Peaklist files were generated by Proteome Discoverer version 184.108.40.2068 (Thermo Scientific). Protein identification was carried out using both Sequest HT76 and Mascot 2.577 against the UniProt mouse reference proteome (57,220 sequences; 26,386,881 residues). Carbamidomethylation of cysteine, iTRAQ4plex (K), and iTRAQ4plex (N-term) were set as fixed modifications, methionine oxidation, and deamidation (NQ) were set as variable modifications. Lys-C was used as a cleavage enzyme with one missed cleavage allowed. Mass tolerance was set at 20 ppm for intact peptide mass and 0.3 Da for fragment ions. Search results were rescored to give a final 1% FDR using a randomized version of the same Uniprot mouse database, with two peptide sequence matches (PSMs) required. iTRAQ ratio calculations were performed using Unique and Razor peptide categories in Proteome Discoverer.
RNA immunoprecipitation (RIP)
RIP was performed following the Abcam protocol with minor modifications. 4T1 cells in culture were trypsinized and harvested, total 40 million cells were washed once with cold PBS before RIP experiment, then the cells were resuspended in 8 ml PBS, 8 ml nuclear isolation buffer (1.28 M sucrose, 40 mM Tris-HCl pH 7.5, 20 mM MgCl2, and 4% Triton X-100 supplemented with 100 U/ml SUPERase-IN and 1× Roche protease inhibitor cocktail), and 24 ml nuclease-free water on ice for 20 min with frequent mixing. The cleared lysates were pelleted by centrifugation at 2500 × g for 15 min. Pellets resuspended in 4 ml RIP buffer (150 mM KCl, 25 mM Tris pH 7.4, 5 mM EDTA, 0.5 mM DTT, and 0.5% NP-40 substitute supplemented with 100 U/ml SUPERase-IN and 1X Roche protease inhibitor cocktail) and sonicated for 5 min using BioRuptor Pico water bath sonicator (30 s ON/OFF) at 4 °C. The lysates were cleaned by centrifugation at 13,000 × g for 10 min. The supernatant was collected and separated, then incubated with 4 μg PURB antibody (Proteintech, 18128-1-AP), PURA antibody (Abcam, ab125200), or rabbit isotype IgG control for 2 h to overnight at 4 °C with gentle rotation. In all, 80 μl of protein A beads (Thermo Fisher, 88845) for rabbit antibody were added into the reactions and incubate for 1 h at 4 °C with gentle rotation. After washing three times with RIP buffer and once with PBS, beads were collected for immunoblot analysis and RNA extraction for qRT-PCR. Primers for RIP qRT-PCR can be found in Supplementary Data 8.
Western blot analysis
SDS Polyacrylamide gel electrophoresis (SDS-PAGE): Boiled samples were loaded to 10% a home casting polyacrylamide gel or Mini-PROTEAN TGX Precast Protein Gels (BIO-RAD) for protein separation. Transfer: Proteins were transferred from the gel to 0.2-µm PVDF membrane (the PVDF membrane was pre-activated using 100% methanol) using a wet transfer method. For most target proteins (MW between 14 and 116 kDa), the transfer setting was 100 V for 70 min using 1× Tris-glycine transfer buffer supplemented with 20% methanol; for tensin1, the transfer setting was 30 V overnight using 1× Tris-Glycine transfer buffer supplemented with 10% methanol and 0.01% SDS. Blocking: Before the process, the membrane was stained with Ponceau S for 1 min to check the transferred pattern, and de-stained completely with 1× PBS with 0.1% Tween 20 (PBST). Then the membrane/blot was placed in blocking buffer (PBST with 5% nonfat milk) on an orbital shaker at room temperature for 1 h for blocking. Primary antibody incubation: Before the incubation, the blot was rinsed with PBST once. The blot was incubated in the primary antibody diluted in PBST on the orbital shaker at 4 °C overnight. The primary antibody dilution used in this study: 1:1000–1500 for Tensin1 antibody, 1:200 for PURA, 1:200 for PURB, and 1:5000–10,000 for actin antibody. Second antibody incubation: The blot was extensively washed with PBST three times for 10 min each on the orbital shaker with gentle agitation. After washing, the blot was placed in the secondary antibody diluted in PBST at room temperature for 1 h The HRP-conjugated secondary antibody dilution: 1:3000 for goat-anti-rabbit secondary antibody targeting tensin1 antibody, and 1:10,000–20,000 for goat-anti-mouse secondary antibody targeting actin antibody. ECL detection: The blot was extensively washed with PBST three times for 10 min each on the orbital shaker with gentle agitation. After washing, the blot was incubated with Pierce™ ECL Western Blotting Substrate (Thermo Scientific, PI32209) at room temperature for 1 min with gentle agitation (* light sensitive). The signal on the blot was detected by using X-ray film. Antibodies used in this study are provided in Supplementary Data 5.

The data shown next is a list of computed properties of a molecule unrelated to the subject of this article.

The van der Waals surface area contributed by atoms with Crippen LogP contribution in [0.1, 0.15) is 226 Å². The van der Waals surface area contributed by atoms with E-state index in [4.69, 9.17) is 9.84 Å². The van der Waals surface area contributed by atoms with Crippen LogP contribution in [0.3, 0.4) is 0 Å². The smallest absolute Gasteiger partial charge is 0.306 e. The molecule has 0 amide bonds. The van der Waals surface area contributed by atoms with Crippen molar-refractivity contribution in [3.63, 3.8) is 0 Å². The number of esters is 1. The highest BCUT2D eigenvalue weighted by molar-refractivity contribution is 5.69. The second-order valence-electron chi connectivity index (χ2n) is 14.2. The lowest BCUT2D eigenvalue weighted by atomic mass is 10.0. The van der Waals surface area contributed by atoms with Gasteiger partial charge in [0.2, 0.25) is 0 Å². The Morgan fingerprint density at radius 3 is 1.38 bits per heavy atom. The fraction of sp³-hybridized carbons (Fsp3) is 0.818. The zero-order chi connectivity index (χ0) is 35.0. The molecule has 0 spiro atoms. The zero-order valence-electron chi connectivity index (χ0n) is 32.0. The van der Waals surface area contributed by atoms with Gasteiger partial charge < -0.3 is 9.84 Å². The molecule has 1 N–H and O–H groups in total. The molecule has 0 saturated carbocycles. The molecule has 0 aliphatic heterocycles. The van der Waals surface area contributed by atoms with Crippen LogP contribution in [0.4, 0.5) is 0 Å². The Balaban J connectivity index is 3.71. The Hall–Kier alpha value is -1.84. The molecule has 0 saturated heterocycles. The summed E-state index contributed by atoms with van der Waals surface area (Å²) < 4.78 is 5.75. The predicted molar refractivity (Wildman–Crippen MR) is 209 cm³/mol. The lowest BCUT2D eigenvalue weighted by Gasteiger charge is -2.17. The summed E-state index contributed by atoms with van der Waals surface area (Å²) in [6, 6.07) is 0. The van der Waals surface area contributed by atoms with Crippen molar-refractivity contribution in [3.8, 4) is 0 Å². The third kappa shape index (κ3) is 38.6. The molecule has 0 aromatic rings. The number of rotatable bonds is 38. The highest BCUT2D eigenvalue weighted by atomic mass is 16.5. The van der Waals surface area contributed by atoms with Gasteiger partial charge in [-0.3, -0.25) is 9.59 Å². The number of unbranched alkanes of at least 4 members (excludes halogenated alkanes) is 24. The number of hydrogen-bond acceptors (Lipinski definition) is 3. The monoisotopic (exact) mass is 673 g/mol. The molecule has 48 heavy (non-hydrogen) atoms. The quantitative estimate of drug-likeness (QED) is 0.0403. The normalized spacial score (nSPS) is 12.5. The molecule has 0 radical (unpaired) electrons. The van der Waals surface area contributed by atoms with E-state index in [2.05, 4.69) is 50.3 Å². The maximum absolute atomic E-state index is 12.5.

Chromatin immunoprecipitation (ChIP) coupled with quantitative PCR (ChIP-qPCR)